On this date a century and a half ago, the fractured Union and its erstwhile member states, then in a state of succession, began the four-year long national tragedy of the American Civil War. Newly-inaugurated President Abraham Lincoln had sent a supply ship to replenish the garrison at Fort Sumter in the harbor of South Carolina’s port of Charleston, where Major Robert Anderson had retreated from Fort Moultrie with his little command of seventy-eight men. General P. G. T Beauregard, with around 500 men and a number of formerly Federal shore batteries, would not allow the ship to pass.
The standoff continued until the early hours of 12 April 1861, when Beauregard ordered his shore batteries to begin a bombardment of the Federal garrison. The small Federal garrison returned fire, but the unequal contest was over by the next afternoon. Ironically, the opening act of the great and bloody contest was nearly bloodless, without a mortal casualty on either side, and fewer than two dozen wounded. But the battle represented a gate that, once exited, could not be re-entered. Though many can argue with conviction that the the first shots of the Civil War were fired at Harper’s Ferry two years before, or even in Lawrence, Kansas, in the middle of the previous decade, it was the roar of cannon at Fort Sumter that signaled that war had arrived. Abraham Lincoln somewhat optimistically asked for 75,000 volunteers to help put down the rebellion.
Nearly four years later, Lee’s starving and threadbare Army of Northern Virginia would surrender to Grant’s massive Army of the Potomac. In the interim was four years of unprecedented slaughter at places like Malvern Hill, White Oak Swamp, Antietam, Chickamauga, Chancellorsville, Gettysburg, Spotsylvania, Cold Harbor, and Petersburg. More than 650,000 American soldiers had died in a war that stretched from St Alban’s Vermont to Pichaco, Arizona, and saw the first widespread military use of railroads, telegraphs, repeating rifles, and metal warships.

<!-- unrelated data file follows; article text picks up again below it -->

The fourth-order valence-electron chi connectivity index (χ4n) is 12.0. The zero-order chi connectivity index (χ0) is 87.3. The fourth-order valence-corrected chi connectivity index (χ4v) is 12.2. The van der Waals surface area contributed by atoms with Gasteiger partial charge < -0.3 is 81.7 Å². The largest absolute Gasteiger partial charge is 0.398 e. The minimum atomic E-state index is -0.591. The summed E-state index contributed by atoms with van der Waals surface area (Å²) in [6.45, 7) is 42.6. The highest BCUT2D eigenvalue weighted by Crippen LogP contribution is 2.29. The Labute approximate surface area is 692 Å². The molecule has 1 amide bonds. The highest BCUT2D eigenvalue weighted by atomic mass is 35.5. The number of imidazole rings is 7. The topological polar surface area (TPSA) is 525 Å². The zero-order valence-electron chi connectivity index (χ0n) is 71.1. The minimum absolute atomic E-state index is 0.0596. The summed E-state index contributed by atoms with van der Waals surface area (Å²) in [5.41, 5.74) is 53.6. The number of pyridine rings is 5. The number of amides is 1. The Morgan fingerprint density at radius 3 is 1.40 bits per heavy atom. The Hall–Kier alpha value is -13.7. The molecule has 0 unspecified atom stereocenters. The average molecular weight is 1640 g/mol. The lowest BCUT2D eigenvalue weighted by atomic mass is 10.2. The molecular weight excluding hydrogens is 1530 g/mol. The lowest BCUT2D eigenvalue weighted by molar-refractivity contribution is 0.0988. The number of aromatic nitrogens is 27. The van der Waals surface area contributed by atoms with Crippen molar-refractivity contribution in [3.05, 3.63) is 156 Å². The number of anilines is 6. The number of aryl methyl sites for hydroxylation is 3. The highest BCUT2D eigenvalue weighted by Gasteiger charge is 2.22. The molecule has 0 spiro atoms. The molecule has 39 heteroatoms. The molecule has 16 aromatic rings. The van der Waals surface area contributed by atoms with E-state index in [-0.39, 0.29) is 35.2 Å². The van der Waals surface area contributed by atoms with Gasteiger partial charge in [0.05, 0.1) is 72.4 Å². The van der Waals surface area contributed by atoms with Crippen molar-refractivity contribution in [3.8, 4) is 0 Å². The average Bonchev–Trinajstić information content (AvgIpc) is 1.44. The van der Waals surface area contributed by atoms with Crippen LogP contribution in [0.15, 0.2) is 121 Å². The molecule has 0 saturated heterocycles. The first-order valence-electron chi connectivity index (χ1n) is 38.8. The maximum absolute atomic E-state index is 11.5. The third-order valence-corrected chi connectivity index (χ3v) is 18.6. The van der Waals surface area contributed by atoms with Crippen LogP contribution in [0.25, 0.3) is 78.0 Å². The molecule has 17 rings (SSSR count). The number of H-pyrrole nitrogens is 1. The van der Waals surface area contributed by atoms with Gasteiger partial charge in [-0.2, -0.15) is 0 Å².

The Civil War has been described as a struggle between two types of warfare, the modern and the obsolete. The character of the American Civil War in 1861 differed little from the last great battles in 1815. By the end, the struggle in the shell-pocked trenches at Petersburg, and the images of streams of refugees in front of Sherman in Georgia more closely resembled 1915 than 1815.
In 1861 Helmuth von Moltke dismissively described American armies as “mobs that wander about in fields carrying muskets”. By 1864, both the North and South fielded vast armies of disciplined, battle-hardened veterans, led by talented and experienced commanders. These armies could march great distances, possessed unparalleled firepower, and showed an ability to endure punishment at Antietam, Shiloh, Gettysburg, Cold Harbor, and the Wilderness that astonished European observers. Indeed, the armies of 1864-65 were the most powerful on Earth, dwarfing in size and combat power any other armies fielded anywhere until the First World War.
In the end, the Union had survived. Slavery was abolished through force of arms. And in the words of a President who would be slain just days after the Southern surrender, “government of the people, by the people, and for the people” remained and remains to this day. The seminal event in American history, the great watershed that continues to shape our consciousness and outlook on ourselves and the world around us, began a century and a half ago, this day.
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